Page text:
Having never formally meditated, I was equal parts intimidated and curious walking into the Atisha Kadampa Buddhist Center (AKBC) on the East Side. The unassuming outside gave way to a tranquil interior complete with light colored walls, Buddhist excerpts, and plenty of space to sit. Upon arriving, I was asked to remove my shoes and take one of several seats facing a shelf brimming with Buddhist figurines and a framed photo of the center’s founder, Venerable Geshe Kelsang Gyatso.
This evening class was, like most of their sessions, dedicated to a particular topic. In my case, this was the first of many in a series on Overcoming Anger. When our instructor, Kelsang Chokyi, entered, our intimate class of ten pressed their palms together in reverence as she walked, unhurried and graceful, to a platform in the middle. After taking a moment to arrange her gold-and-red robes and settle in, she broke into a warm smile and welcomed us to class.
I don’t think I knew what I had expected until I realized what I hadn’t: The conversational, dynamic mood to the room surprised me. We started with an overview of what we were to discuss, then commenced with our first round of meditation. Eyes closed, hands cupped in my lap, I swear my breath matched that of my peers as we melted to Chokyi’s soothing voice and then meditative quiet. When we were beckoned back to the present, I was amazed to see that 15 minutes had gone by; the longest meditation practice I’d managed to do on my own was a whopping five.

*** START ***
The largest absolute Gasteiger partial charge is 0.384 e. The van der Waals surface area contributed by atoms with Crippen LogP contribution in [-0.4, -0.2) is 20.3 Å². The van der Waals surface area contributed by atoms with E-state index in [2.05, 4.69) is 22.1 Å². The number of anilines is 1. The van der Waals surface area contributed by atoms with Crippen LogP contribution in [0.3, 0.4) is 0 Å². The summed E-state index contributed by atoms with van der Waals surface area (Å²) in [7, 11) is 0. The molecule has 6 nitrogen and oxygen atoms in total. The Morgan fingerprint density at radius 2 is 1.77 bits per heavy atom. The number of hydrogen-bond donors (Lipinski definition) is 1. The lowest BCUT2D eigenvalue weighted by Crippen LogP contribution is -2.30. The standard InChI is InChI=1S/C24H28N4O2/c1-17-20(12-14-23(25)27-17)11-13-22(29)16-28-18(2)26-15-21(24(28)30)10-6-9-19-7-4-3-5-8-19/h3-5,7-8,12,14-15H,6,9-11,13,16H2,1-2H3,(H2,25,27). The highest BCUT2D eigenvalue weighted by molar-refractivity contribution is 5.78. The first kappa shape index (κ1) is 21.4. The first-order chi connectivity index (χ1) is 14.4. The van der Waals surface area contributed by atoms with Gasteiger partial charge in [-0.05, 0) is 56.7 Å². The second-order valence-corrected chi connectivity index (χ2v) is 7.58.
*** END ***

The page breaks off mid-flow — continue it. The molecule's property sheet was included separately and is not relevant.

Chokyi drew us into the conversation about anger with a story about her morning commute. She described two speeding cars that were weaving in traffic and the bubbling frustration she felt watching them drive so recklessly; anger comes in many forms, she explained, from mild irritation to full blown rage, and often triggers blame. “For anger to manifest, you need three things,” she said. “A seed, a disagreeable object, and inappropriate attention.”
Throughout the discussion, which reminded me of a college seminar, Chokyi referred to passages from Gyatso’s books. She peppered the hour-long talk with humor and personal anecdotes before a final round of meditation, after which she asked us to turn to the person next to us and consider what we learned. This part was especially unexpected for me, since I usually view meditation as something very solitary, but it was refreshing to talk to someone else about the revelations we’d made during the class. Chokyi watched us connect with a soft smile.
While I do not consider myself Buddhist, or even an avid practitioner of meditation, I could not help but come away feeling, on some level, transformed; even if it was just bringing more awareness to my internal thoughts and feelings. Modern Buddhism, Chokyi stressed, is practical, motivated by compassion, and integrated with wisdom - and I certainly experienced all three at AKBC.
Atisha Kadampa Buddhist Center
339 Ives Street